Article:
UK needs tougher rules to tackle online giants
Facebook and Google are too dominant in the digital advertising sector, according to the CMA
So claims the Competition and Markets Authority (CMA), which has released an interim report looking at how companies operate.
The CMA set out an investigation into major online platforms in July this year. It found that last year Google accounted for more than 90% of all revenues earned from search advertising in the UK and that Facebook accounted for almost half of all display advertising revenue.
While it stressed that "big is not necessarily bad" the CMA said it was concerned that these companies had become "entrenched with negative consequences" for those that use and depend on these services.
"Most of us visit social media sites and search on the internet every day, but how these firms work can be a mystery," said CMA chief executive Andrea Coscelli. "Digital advertising fuels big businesses like Google and Facebook and we have been building a picture of how this complex new market works.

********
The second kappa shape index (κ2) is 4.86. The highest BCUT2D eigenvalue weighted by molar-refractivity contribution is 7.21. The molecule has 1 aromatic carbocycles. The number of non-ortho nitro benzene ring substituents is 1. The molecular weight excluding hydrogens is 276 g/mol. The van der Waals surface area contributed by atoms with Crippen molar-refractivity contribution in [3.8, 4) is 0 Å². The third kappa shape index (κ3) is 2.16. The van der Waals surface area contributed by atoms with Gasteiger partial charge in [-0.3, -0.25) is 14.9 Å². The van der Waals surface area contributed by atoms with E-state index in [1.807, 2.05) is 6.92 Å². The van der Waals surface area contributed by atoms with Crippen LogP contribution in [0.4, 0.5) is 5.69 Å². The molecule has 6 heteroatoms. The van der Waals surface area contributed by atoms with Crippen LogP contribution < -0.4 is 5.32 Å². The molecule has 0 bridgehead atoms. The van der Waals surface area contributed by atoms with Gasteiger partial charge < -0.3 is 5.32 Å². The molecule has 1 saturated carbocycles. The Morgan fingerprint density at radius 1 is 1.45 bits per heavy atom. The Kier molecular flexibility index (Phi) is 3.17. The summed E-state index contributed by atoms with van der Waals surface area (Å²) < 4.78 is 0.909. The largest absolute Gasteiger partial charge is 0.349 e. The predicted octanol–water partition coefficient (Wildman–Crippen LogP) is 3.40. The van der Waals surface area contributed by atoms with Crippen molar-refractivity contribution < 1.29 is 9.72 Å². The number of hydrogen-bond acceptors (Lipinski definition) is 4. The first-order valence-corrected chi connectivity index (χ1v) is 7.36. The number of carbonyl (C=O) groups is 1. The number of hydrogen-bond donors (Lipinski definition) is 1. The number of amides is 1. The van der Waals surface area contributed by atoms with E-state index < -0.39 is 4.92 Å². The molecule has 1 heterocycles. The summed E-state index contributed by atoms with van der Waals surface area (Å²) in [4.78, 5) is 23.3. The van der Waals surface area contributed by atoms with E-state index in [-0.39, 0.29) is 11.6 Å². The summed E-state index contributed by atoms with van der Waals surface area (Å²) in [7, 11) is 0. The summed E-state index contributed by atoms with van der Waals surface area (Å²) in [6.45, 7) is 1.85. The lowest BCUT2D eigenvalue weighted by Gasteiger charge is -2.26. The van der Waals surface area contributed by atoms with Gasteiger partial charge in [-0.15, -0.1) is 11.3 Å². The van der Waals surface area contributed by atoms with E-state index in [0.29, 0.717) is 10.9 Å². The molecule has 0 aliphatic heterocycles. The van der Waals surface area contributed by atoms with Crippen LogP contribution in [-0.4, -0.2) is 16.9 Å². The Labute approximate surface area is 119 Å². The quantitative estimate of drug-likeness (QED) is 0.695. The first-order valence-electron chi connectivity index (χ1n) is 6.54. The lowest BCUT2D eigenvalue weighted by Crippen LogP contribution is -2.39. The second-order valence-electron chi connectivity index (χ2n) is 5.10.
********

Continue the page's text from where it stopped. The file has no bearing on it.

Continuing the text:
"We've looked especially at how these firms collect and use people's data, how they monetise it and what this means for rival companies who want to compete, as well as the people and businesses using these services every day."
Coscelli added that the CMA will present its findings to Boris Johnson's newly elected government as well as seeking comment on them.
Part of the issue for the CMA is that both Google and Facebook appear to offer free services, but consumers pay for them indirectly by providing their attention and personal data, which platforms use to sell digital advertising.
People in the UK spend an average of three hours and 15 minutes online each day, according to the CMA, and more than a third of that time is spent on sites owned by either Google or Facebook. It was also revealed recently that the four most used apps in the world all belong to Facebook: Instagram, WhatsApp, Messenger and Facebook itself. As a result, the digital advertising sector is now worth around £13 billion - much larger than any other form of advertising, the CMA said.
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